Trees, shrubs or twining hemiparasitic perennial herbs; usually aromatic in all parts. Leaves mostly alternate, rarely opposite or whorled, simple, entire, leathery or reduced to scales; stipules absent. Inflorescence axillary, usually a spike, raceme or head, rarely reduced to a single flower (not in Victoria). Flowers small, actinomorphic, bisexual or unisexual, usually perigynous with a well-developed receptacle; tepals usually in 2 similar or dissimilar whorls of 2 or 3, sometimes in 3 whorls of 3, or perianth absent; stamens in 3 or 4 whorls of 3, often some reduced to staminodes, filaments often glandular at base, anthers 2- or 4-celled, dehiscing by uplifting valves; ovary usually superior with a single carpel, 1-celled; ovules 1 per carpel; style simple; stigma capitate, 2- or 3-lobed. Fruit a drupe or 1-seeded berry, indehiscent, sometimes enclosed by the enlarged receptacle but not fused to it.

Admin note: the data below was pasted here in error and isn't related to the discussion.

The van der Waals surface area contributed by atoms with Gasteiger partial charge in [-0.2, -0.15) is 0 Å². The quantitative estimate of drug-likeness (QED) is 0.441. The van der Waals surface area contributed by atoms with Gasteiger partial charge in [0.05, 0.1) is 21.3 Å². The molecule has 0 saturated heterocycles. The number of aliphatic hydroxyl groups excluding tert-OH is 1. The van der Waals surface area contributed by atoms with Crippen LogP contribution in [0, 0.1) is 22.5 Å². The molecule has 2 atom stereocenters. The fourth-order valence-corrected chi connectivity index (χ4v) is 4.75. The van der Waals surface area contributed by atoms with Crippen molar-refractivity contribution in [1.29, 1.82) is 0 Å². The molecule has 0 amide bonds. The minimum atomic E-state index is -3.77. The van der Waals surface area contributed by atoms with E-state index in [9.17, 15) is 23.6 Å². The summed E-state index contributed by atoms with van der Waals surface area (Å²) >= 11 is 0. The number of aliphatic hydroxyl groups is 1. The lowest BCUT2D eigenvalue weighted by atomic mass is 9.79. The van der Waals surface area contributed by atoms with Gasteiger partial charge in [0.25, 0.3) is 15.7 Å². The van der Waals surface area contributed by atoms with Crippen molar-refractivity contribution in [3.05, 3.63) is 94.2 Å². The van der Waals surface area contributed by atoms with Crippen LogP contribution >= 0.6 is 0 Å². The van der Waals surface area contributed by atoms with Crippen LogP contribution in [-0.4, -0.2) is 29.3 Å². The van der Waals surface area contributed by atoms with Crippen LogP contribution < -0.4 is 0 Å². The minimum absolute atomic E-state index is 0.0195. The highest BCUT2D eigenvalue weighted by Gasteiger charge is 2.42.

About 30 genera with up to 2500 species, mostly in tropical and subtropical regions of both Hemispheres with main concentrations in South-east Asia, South and Central America; 8 genera in Australia.
The family includes a number of commercially important exotic species including Cinnamomum camphora (Camphor Laurel), C. zeylanicum (Cinnamon), Persea americana (Avocado), Sassafras albidum (Sassafras) and Laurus nobilis (Bay Laurel). Old specimens of the latter (sometimes buttressed with multiple trunks) may persist in abandoned gardens and farms.